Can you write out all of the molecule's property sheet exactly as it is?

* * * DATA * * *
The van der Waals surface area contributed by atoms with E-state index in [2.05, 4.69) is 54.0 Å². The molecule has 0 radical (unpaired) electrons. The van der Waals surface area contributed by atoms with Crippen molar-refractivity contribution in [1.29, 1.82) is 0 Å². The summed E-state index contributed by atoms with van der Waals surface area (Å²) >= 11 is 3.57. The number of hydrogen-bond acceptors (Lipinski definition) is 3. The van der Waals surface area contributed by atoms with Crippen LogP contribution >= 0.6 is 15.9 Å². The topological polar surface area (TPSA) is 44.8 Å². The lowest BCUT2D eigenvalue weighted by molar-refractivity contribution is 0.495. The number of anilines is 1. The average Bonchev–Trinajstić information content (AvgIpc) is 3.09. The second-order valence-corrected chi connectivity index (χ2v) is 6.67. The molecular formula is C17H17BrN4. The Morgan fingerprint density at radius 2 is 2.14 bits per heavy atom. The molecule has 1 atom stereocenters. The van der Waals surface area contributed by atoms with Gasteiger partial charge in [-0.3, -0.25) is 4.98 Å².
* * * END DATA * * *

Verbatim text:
The van der Waals surface area contributed by atoms with E-state index in [2.05, 4.69) is 54.0 Å². The molecule has 0 radical (unpaired) electrons. The van der Waals surface area contributed by atoms with Crippen molar-refractivity contribution in [1.29, 1.82) is 0 Å². The summed E-state index contributed by atoms with van der Waals surface area (Å²) >= 11 is 3.57. The number of hydrogen-bond acceptors (Lipinski definition) is 3. The van der Waals surface area contributed by atoms with Crippen LogP contribution >= 0.6 is 15.9 Å². The topological polar surface area (TPSA) is 44.8 Å². The lowest BCUT2D eigenvalue weighted by molar-refractivity contribution is 0.495. The number of anilines is 1. The average Bonchev–Trinajstić information content (AvgIpc) is 3.09. The second-order valence-corrected chi connectivity index (χ2v) is 6.67. The molecular formula is C17H17BrN4. The Morgan fingerprint density at radius 2 is 2.14 bits per heavy atom. The molecule has 1 atom stereocenters. The van der Waals surface area contributed by atoms with Gasteiger partial charge in [-0.3, -0.25) is 4.98 Å².